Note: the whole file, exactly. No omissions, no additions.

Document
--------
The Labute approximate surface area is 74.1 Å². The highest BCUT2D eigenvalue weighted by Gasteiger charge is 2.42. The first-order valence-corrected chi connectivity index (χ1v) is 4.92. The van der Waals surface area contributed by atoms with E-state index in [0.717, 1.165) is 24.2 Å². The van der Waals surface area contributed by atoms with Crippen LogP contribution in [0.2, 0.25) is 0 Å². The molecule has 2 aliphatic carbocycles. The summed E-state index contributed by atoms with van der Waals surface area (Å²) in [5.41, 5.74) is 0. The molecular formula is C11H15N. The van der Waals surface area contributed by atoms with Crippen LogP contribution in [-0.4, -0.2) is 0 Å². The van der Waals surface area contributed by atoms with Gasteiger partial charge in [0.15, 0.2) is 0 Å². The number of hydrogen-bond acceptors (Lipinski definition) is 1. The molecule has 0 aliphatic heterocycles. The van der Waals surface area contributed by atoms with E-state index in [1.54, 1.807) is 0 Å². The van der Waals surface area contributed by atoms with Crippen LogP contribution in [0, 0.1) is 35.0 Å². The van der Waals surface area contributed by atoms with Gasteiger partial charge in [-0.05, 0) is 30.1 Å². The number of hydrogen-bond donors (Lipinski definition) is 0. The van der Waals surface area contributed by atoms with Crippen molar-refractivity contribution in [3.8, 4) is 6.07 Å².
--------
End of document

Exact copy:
The Labute approximate surface area is 74.1 Å². The highest BCUT2D eigenvalue weighted by Gasteiger charge is 2.42. The first-order valence-corrected chi connectivity index (χ1v) is 4.92. The van der Waals surface area contributed by atoms with E-state index in [0.717, 1.165) is 24.2 Å². The van der Waals surface area contributed by atoms with Crippen LogP contribution in [0.2, 0.25) is 0 Å². The molecule has 2 aliphatic carbocycles. The summed E-state index contributed by atoms with van der Waals surface area (Å²) in [5.41, 5.74) is 0. The molecular formula is C11H15N. The van der Waals surface area contributed by atoms with Crippen LogP contribution in [-0.4, -0.2) is 0 Å². The van der Waals surface area contributed by atoms with Gasteiger partial charge in [0.15, 0.2) is 0 Å². The number of hydrogen-bond acceptors (Lipinski definition) is 1. The molecule has 0 aliphatic heterocycles. The van der Waals surface area contributed by atoms with E-state index in [1.54, 1.807) is 0 Å². The van der Waals surface area contributed by atoms with Crippen LogP contribution in [0, 0.1) is 35.0 Å². The van der Waals surface area contributed by atoms with Gasteiger partial charge in [-0.05, 0) is 30.1 Å². The number of hydrogen-bond donors (Lipinski definition) is 0. The van der Waals surface area contributed by atoms with Crippen molar-refractivity contribution in [3.8, 4) is 6.07 Å².